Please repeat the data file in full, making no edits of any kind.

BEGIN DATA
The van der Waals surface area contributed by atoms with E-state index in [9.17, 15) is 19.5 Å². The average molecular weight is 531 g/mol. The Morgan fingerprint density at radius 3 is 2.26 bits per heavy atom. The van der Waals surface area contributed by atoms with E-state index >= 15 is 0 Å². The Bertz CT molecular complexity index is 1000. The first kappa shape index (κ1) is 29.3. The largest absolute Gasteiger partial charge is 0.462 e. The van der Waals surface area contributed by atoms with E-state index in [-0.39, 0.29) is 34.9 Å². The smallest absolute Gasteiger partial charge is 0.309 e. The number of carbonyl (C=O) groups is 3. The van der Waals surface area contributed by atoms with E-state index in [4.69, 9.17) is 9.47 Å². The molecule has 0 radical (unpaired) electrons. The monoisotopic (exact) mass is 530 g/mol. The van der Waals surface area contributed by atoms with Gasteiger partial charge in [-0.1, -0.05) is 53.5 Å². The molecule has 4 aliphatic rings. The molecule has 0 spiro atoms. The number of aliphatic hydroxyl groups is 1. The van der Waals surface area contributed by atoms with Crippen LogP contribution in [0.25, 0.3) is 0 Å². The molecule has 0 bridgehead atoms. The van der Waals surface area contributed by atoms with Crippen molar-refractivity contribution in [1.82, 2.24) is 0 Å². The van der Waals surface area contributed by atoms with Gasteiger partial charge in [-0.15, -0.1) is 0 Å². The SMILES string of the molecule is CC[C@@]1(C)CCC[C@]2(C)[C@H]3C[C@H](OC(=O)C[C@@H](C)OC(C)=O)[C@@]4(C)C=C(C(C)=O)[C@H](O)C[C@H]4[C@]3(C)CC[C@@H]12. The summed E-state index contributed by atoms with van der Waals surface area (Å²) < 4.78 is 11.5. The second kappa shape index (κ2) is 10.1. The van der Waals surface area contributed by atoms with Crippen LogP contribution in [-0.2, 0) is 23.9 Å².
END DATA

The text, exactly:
The van der Waals surface area contributed by atoms with E-state index in [9.17, 15) is 19.5 Å². The average molecular weight is 531 g/mol. The Morgan fingerprint density at radius 3 is 2.26 bits per heavy atom. The van der Waals surface area contributed by atoms with E-state index >= 15 is 0 Å². The Bertz CT molecular complexity index is 1000. The first kappa shape index (κ1) is 29.3. The largest absolute Gasteiger partial charge is 0.462 e. The van der Waals surface area contributed by atoms with E-state index in [-0.39, 0.29) is 34.9 Å². The smallest absolute Gasteiger partial charge is 0.309 e. The number of carbonyl (C=O) groups is 3. The van der Waals surface area contributed by atoms with E-state index in [4.69, 9.17) is 9.47 Å². The molecule has 0 radical (unpaired) electrons. The monoisotopic (exact) mass is 530 g/mol. The van der Waals surface area contributed by atoms with Gasteiger partial charge in [-0.1, -0.05) is 53.5 Å². The molecule has 4 aliphatic rings. The molecule has 0 spiro atoms. The number of aliphatic hydroxyl groups is 1. The van der Waals surface area contributed by atoms with Crippen LogP contribution in [0.25, 0.3) is 0 Å². The molecule has 0 bridgehead atoms. The van der Waals surface area contributed by atoms with Crippen molar-refractivity contribution in [1.82, 2.24) is 0 Å². The van der Waals surface area contributed by atoms with Gasteiger partial charge in [-0.15, -0.1) is 0 Å². The SMILES string of the molecule is CC[C@@]1(C)CCC[C@]2(C)[C@H]3C[C@H](OC(=O)C[C@@H](C)OC(C)=O)[C@@]4(C)C=C(C(C)=O)[C@H](O)C[C@H]4[C@]3(C)CC[C@@H]12. The summed E-state index contributed by atoms with van der Waals surface area (Å²) < 4.78 is 11.5. The second kappa shape index (κ2) is 10.1. The van der Waals surface area contributed by atoms with Crippen LogP contribution in [-0.2, 0) is 23.9 Å².